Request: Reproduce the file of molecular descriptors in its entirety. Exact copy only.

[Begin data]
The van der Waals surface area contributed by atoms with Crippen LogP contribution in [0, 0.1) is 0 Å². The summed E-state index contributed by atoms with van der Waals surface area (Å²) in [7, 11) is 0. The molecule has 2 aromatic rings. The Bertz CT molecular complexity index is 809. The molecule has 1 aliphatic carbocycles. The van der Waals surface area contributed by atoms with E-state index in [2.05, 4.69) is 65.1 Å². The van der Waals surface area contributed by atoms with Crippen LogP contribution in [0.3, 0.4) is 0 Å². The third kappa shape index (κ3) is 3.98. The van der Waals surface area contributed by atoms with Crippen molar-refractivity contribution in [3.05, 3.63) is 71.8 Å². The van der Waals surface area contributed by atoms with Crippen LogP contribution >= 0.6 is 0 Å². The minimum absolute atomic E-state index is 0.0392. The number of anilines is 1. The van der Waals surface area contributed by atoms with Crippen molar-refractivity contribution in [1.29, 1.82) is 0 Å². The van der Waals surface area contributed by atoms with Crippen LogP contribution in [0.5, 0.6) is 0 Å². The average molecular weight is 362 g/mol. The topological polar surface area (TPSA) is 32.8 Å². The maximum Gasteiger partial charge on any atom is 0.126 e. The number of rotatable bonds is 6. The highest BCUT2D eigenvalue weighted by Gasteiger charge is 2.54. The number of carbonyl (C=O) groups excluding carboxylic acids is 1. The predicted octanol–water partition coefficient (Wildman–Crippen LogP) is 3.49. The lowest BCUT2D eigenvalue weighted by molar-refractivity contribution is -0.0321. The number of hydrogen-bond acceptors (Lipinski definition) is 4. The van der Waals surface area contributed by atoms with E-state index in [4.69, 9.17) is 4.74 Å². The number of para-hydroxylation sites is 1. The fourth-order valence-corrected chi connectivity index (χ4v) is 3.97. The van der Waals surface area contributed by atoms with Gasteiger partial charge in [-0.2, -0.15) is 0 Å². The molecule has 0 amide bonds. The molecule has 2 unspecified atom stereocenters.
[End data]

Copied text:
The van der Waals surface area contributed by atoms with Crippen LogP contribution in [0, 0.1) is 0 Å². The summed E-state index contributed by atoms with van der Waals surface area (Å²) in [7, 11) is 0. The molecule has 2 aromatic rings. The Bertz CT molecular complexity index is 809. The molecule has 1 aliphatic carbocycles. The van der Waals surface area contributed by atoms with E-state index in [2.05, 4.69) is 65.1 Å². The van der Waals surface area contributed by atoms with Crippen LogP contribution in [0.3, 0.4) is 0 Å². The third kappa shape index (κ3) is 3.98. The van der Waals surface area contributed by atoms with Crippen molar-refractivity contribution in [3.05, 3.63) is 71.8 Å². The van der Waals surface area contributed by atoms with Crippen LogP contribution >= 0.6 is 0 Å². The minimum absolute atomic E-state index is 0.0392. The number of anilines is 1. The van der Waals surface area contributed by atoms with Crippen molar-refractivity contribution in [1.29, 1.82) is 0 Å². The van der Waals surface area contributed by atoms with Crippen LogP contribution in [0.5, 0.6) is 0 Å². The average molecular weight is 362 g/mol. The topological polar surface area (TPSA) is 32.8 Å². The maximum Gasteiger partial charge on any atom is 0.126 e. The number of rotatable bonds is 6. The highest BCUT2D eigenvalue weighted by Gasteiger charge is 2.54. The number of carbonyl (C=O) groups excluding carboxylic acids is 1. The predicted octanol–water partition coefficient (Wildman–Crippen LogP) is 3.49. The lowest BCUT2D eigenvalue weighted by molar-refractivity contribution is -0.0321. The number of hydrogen-bond acceptors (Lipinski definition) is 4. The van der Waals surface area contributed by atoms with E-state index in [4.69, 9.17) is 4.74 Å². The number of para-hydroxylation sites is 1. The fourth-order valence-corrected chi connectivity index (χ4v) is 3.97. The van der Waals surface area contributed by atoms with Gasteiger partial charge in [-0.2, -0.15) is 0 Å². The molecule has 0 amide bonds. The molecule has 2 unspecified atom stereocenters.